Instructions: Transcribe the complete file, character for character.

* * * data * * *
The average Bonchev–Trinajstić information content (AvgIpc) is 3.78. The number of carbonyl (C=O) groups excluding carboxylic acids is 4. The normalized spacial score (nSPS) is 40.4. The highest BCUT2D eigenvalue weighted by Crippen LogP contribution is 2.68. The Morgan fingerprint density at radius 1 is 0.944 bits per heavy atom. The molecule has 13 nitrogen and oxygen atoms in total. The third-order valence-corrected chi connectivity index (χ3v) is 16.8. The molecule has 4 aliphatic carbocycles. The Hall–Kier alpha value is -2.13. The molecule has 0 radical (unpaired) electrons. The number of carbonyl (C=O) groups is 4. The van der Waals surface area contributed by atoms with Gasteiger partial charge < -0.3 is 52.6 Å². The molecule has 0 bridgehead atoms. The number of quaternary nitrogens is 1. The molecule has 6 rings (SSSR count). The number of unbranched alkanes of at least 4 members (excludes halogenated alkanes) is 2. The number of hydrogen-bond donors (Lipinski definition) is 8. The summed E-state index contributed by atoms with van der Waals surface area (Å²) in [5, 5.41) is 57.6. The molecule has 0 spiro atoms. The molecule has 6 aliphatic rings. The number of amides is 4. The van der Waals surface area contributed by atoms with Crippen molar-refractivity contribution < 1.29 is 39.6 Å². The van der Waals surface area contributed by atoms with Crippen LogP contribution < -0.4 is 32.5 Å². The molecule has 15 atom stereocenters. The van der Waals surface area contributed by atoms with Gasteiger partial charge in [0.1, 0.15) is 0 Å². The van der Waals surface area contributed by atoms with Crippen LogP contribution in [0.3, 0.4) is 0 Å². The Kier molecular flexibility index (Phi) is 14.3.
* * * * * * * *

The average Bonchev–Trinajstić information content (AvgIpc) is 3.78. The number of carbonyl (C=O) groups excluding carboxylic acids is 4. The normalized spacial score (nSPS) is 40.4. The highest BCUT2D eigenvalue weighted by Crippen LogP contribution is 2.68. The Morgan fingerprint density at radius 1 is 0.944 bits per heavy atom. The molecule has 13 nitrogen and oxygen atoms in total. The third-order valence-corrected chi connectivity index (χ3v) is 16.8. The molecule has 4 aliphatic carbocycles. The Hall–Kier alpha value is -2.13. The molecule has 0 radical (unpaired) electrons. The number of carbonyl (C=O) groups is 4. The van der Waals surface area contributed by atoms with Gasteiger partial charge < -0.3 is 52.6 Å². The molecule has 0 bridgehead atoms. The number of quaternary nitrogens is 1. The molecule has 6 rings (SSSR count). The number of unbranched alkanes of at least 4 members (excludes halogenated alkanes) is 2. The number of hydrogen-bond donors (Lipinski definition) is 8. The summed E-state index contributed by atoms with van der Waals surface area (Å²) in [5, 5.41) is 57.6. The molecule has 0 spiro atoms. The molecule has 6 aliphatic rings. The number of amides is 4. The van der Waals surface area contributed by atoms with Crippen molar-refractivity contribution < 1.29 is 39.6 Å². The van der Waals surface area contributed by atoms with Crippen LogP contribution < -0.4 is 32.5 Å². The molecule has 15 atom stereocenters. The van der Waals surface area contributed by atoms with Gasteiger partial charge in [0.1, 0.15) is 0 Å². The van der Waals surface area contributed by atoms with Crippen LogP contribution in [0.3, 0.4) is 0 Å². The Kier molecular flexibility index (Phi) is 14.3.